A few of the more cynical attendees on the annual Walk to Washington have referred to the Thursday night dinner as “the biggest dinner that nobody goes to.” And while that’s not entirely true, attendance at the event can fluctuate, especially depending on the keynote speaker. A Cory Booker, a fuller house. A Phil Murphy, not so much. Still, given the headliner slot, Murphy used it to reiterate his commitment to so-called investments in his budget — to be officially unveiled Tuesday. Murphy being Murphy, he used a sports metaphor to, as they say, tee it up.
“Without tipping, as they say, too many of my pitches, I’ll let you know the budget that I will unveil on Tuesday will continue these critical investments. We know that they’re vital to you and your businesses to ensuring a top-tier talent pool and allowing goods and services to flow across the state and to markets outside of New Jersey. But this budget will also be different. Perhaps more than any other in recent memory, it will put forward significant and sustainable savings. That’s good for our bottom line and even better for our taxpayers. It will continue our work to lessen the weight on our property taxpayers and build on last year’s progress, which saw the lowest annual increase in the statewide property tax on record. The budget I will propose in five days will include even bigger steps to move us back to the principals of good governance and sound fiscal practices that our residents demand, that the credit rating agencies want and which administrations and legislatures of both parties, by the way, had evaded for far too long. I will speak once again to my commitment to tax fairness for our middle class families and seniors. And I mention once again the countless middle class taxpayers who are wondering where their promised federal tax cut went. And yes, you are going to hear a renewed call for changing the way our corporate tax incentive programs work,” Murphy said.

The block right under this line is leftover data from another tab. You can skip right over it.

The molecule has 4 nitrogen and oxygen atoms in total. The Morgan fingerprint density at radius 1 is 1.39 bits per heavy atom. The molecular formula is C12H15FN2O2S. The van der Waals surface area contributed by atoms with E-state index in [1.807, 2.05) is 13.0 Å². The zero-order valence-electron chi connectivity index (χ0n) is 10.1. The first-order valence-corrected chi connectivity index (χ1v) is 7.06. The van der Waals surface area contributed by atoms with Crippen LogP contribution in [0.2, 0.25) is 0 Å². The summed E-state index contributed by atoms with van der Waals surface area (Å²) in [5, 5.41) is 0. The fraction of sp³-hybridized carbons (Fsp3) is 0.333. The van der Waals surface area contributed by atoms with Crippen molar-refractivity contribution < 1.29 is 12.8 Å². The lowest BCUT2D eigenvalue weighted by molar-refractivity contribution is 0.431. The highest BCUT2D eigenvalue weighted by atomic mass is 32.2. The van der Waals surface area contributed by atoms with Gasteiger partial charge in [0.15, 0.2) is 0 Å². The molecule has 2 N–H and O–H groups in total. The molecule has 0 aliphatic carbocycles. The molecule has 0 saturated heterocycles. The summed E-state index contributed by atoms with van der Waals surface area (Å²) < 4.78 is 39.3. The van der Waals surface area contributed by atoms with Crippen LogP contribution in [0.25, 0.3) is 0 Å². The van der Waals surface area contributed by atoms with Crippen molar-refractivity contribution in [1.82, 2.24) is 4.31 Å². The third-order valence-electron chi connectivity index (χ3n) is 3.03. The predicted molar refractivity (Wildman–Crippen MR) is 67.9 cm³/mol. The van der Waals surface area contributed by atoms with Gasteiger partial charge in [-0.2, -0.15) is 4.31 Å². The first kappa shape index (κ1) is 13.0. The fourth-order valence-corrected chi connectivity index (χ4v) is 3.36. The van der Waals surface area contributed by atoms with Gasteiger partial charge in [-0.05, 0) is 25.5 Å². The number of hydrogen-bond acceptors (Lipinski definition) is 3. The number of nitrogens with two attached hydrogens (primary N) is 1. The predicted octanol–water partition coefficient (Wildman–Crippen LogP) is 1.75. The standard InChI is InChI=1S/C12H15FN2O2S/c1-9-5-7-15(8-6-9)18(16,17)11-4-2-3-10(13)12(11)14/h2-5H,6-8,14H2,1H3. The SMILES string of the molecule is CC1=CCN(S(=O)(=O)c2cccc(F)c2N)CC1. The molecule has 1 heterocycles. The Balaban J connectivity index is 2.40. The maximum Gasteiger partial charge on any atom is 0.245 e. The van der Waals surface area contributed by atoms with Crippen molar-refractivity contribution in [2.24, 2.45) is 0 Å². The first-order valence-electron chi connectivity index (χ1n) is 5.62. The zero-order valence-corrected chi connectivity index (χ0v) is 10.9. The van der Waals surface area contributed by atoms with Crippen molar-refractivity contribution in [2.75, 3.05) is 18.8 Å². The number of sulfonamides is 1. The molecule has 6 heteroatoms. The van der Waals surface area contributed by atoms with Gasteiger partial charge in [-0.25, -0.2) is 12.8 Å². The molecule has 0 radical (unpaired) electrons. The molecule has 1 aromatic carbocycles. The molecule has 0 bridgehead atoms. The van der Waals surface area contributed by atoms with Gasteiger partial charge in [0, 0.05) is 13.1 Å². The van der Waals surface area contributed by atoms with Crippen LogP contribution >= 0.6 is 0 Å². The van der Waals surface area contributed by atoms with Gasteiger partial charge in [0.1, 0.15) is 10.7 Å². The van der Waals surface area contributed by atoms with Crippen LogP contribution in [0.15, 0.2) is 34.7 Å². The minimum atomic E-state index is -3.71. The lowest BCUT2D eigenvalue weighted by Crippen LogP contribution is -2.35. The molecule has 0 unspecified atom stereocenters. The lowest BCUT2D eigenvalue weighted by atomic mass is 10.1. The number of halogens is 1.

As a budget address preview it was chock full of hints, but few details. And at a nearly hour-long off the record sit down with reporters after dinner, the governor gave less, not more on speculation that a new millionaire’s tax is on his agenda and demurred on explaining what significant and sustainable savings could mean.
“I am proudly pro-growth and progressive,” he said.
Now that he’s governor, Murphy doesn’t need to ride on the Chamber Train — he’s the conductor of the whole state, and the sparse attendance for his speech Thursday night did nothing to dampen anticipation for a critical address on Tuesday when the audience will be much larger.